Water agencies across the state have been calling the water shortage a statewide crisis. The Governor urged Californians to voluntarily reduce water use by twenty-percent. Tim Quinn with the Association of California Water Agencies says the declaration is a wake-up call for Californians to conserve. He says the emergency proclamation allows someone with water to sell to someone who needs it.
“If Folsom Reservoir is one of your primary sources of supply you’re in trouble right now, if you’re a farmer in the San Joaquin Valley dependent upon very much curtailed water deliveries that need to be conveyed across the Delta, you’re in trouble right now, we need to make sure that those places that are in trouble get the relief that they need,” Quinn said.
The proclamation also directs the California Department of Water Resources to identify groundwater shortages, monitor the use of farmland and provide an update by April 30th.
California regulators are responding to the drought by adopting tighter landscaping rules for new construction and renovation. That means new water limits for residential, commercial, school and hospital lawns and other plantings.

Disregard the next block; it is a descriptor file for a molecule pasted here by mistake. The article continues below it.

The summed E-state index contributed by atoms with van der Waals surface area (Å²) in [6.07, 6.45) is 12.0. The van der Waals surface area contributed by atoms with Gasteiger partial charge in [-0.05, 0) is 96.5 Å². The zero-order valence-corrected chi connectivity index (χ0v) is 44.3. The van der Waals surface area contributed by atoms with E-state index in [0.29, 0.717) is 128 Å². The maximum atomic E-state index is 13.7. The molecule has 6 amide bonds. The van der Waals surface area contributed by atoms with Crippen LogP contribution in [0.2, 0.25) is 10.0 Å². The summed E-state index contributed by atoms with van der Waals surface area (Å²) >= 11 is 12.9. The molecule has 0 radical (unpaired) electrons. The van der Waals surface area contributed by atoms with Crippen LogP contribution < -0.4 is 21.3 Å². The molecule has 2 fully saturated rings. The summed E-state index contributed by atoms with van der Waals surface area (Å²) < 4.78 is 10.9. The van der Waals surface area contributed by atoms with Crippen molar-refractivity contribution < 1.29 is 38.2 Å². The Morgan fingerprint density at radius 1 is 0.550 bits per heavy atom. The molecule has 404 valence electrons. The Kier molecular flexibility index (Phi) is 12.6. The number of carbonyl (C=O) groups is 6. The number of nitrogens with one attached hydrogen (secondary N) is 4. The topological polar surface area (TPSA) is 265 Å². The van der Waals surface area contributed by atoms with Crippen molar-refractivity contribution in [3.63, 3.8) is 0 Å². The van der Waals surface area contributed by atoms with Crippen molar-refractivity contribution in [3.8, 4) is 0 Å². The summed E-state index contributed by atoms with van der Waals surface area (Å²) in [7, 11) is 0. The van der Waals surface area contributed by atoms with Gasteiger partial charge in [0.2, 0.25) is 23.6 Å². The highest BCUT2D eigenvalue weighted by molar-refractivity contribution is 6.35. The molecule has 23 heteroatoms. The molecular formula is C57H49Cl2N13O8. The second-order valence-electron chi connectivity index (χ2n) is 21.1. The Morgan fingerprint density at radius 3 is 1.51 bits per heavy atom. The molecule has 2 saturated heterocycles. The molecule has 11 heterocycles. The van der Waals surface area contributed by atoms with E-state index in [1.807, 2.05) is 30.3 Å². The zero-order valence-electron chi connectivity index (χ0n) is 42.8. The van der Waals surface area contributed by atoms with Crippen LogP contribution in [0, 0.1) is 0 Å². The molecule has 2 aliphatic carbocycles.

A University of the Pacific economic forecast shows that drought has had a "relatively mild" impact on California's economy.
Another water district in Sacramento County is offering cash rebates for customers to remove grass.
NOAA’s Climate Prediction Center and meteorologists in other countries show that strong-to-moderate El Niño conditions are present in the tropical Pacific. But it won't end the drought in California.
Stream fishing around Lake Tahoe and western Nevada is struggling because of the drought. But fishing may actually be better at the lake itself.